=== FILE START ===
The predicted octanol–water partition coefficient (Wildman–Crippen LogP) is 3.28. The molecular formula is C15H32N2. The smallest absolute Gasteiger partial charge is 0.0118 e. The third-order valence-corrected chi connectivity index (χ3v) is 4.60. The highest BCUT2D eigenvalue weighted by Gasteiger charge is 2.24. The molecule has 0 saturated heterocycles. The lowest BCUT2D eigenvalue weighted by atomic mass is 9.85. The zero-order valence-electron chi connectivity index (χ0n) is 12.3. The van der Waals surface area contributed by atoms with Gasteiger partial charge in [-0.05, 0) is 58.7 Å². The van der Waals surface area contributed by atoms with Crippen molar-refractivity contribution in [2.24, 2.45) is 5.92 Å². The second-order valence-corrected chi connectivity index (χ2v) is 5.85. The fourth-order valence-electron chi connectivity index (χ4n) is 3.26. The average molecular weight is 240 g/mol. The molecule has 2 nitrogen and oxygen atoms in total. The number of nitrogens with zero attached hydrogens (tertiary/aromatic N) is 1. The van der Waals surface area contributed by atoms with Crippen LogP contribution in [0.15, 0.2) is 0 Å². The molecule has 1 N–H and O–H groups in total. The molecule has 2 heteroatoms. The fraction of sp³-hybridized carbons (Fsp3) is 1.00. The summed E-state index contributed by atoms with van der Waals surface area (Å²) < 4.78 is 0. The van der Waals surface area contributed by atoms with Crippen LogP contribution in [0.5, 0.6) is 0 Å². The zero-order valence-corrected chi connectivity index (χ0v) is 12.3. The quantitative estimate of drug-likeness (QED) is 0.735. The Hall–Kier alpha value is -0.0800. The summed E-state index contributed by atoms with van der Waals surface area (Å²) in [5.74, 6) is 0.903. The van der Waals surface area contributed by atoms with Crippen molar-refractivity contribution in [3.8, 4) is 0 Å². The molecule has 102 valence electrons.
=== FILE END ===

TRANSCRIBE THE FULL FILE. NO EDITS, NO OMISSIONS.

The predicted octanol–water partition coefficient (Wildman–Crippen LogP) is 3.28. The molecular formula is C15H32N2. The smallest absolute Gasteiger partial charge is 0.0118 e. The third-order valence-corrected chi connectivity index (χ3v) is 4.60. The highest BCUT2D eigenvalue weighted by Gasteiger charge is 2.24. The molecule has 0 saturated heterocycles. The lowest BCUT2D eigenvalue weighted by atomic mass is 9.85. The zero-order valence-electron chi connectivity index (χ0n) is 12.3. The van der Waals surface area contributed by atoms with Gasteiger partial charge in [-0.05, 0) is 58.7 Å². The van der Waals surface area contributed by atoms with Crippen molar-refractivity contribution in [2.24, 2.45) is 5.92 Å². The second-order valence-corrected chi connectivity index (χ2v) is 5.85. The fourth-order valence-electron chi connectivity index (χ4n) is 3.26. The average molecular weight is 240 g/mol. The molecule has 2 nitrogen and oxygen atoms in total. The number of nitrogens with zero attached hydrogens (tertiary/aromatic N) is 1. The van der Waals surface area contributed by atoms with Crippen LogP contribution in [0.15, 0.2) is 0 Å². The molecule has 1 N–H and O–H groups in total. The molecule has 2 heteroatoms. The fraction of sp³-hybridized carbons (Fsp3) is 1.00. The summed E-state index contributed by atoms with van der Waals surface area (Å²) < 4.78 is 0. The van der Waals surface area contributed by atoms with Crippen LogP contribution in [0.5, 0.6) is 0 Å². The zero-order valence-corrected chi connectivity index (χ0v) is 12.3. The quantitative estimate of drug-likeness (QED) is 0.735. The Hall–Kier alpha value is -0.0800. The summed E-state index contributed by atoms with van der Waals surface area (Å²) in [5.74, 6) is 0.903. The van der Waals surface area contributed by atoms with Crippen molar-refractivity contribution in [3.8, 4) is 0 Å². The molecule has 102 valence electrons.